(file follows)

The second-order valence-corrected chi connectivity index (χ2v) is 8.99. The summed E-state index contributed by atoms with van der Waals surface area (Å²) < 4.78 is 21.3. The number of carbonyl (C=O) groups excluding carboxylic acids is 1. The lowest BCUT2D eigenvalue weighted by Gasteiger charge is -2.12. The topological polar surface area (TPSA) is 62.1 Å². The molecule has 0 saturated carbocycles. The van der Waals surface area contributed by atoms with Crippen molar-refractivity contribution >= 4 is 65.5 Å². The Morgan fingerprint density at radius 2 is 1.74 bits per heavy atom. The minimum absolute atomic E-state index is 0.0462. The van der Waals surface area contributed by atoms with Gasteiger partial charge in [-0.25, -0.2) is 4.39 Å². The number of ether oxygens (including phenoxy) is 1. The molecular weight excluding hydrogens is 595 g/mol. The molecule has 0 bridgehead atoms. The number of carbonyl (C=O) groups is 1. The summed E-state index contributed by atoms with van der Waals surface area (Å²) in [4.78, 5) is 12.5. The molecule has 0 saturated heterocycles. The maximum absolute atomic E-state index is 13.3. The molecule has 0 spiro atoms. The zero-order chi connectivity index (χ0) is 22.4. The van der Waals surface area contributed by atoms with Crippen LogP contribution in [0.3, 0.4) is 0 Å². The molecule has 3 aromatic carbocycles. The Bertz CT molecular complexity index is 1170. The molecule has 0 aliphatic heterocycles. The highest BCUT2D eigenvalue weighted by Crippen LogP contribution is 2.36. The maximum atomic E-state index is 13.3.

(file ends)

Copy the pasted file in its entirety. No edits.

The second-order valence-corrected chi connectivity index (χ2v) is 8.99. The summed E-state index contributed by atoms with van der Waals surface area (Å²) < 4.78 is 21.3. The number of carbonyl (C=O) groups excluding carboxylic acids is 1. The lowest BCUT2D eigenvalue weighted by Gasteiger charge is -2.12. The topological polar surface area (TPSA) is 62.1 Å². The molecule has 0 saturated carbocycles. The van der Waals surface area contributed by atoms with Crippen molar-refractivity contribution >= 4 is 65.5 Å². The Morgan fingerprint density at radius 2 is 1.74 bits per heavy atom. The minimum absolute atomic E-state index is 0.0462. The van der Waals surface area contributed by atoms with Gasteiger partial charge in [-0.25, -0.2) is 4.39 Å². The number of ether oxygens (including phenoxy) is 1. The molecular weight excluding hydrogens is 595 g/mol. The molecule has 0 bridgehead atoms. The number of carbonyl (C=O) groups is 1. The summed E-state index contributed by atoms with van der Waals surface area (Å²) in [4.78, 5) is 12.5. The molecule has 0 saturated heterocycles. The maximum absolute atomic E-state index is 13.3. The molecule has 0 spiro atoms. The zero-order chi connectivity index (χ0) is 22.4. The van der Waals surface area contributed by atoms with Crippen LogP contribution in [0.3, 0.4) is 0 Å². The molecule has 3 aromatic carbocycles. The Bertz CT molecular complexity index is 1170. The molecule has 0 aliphatic heterocycles. The highest BCUT2D eigenvalue weighted by Crippen LogP contribution is 2.36. The maximum atomic E-state index is 13.3.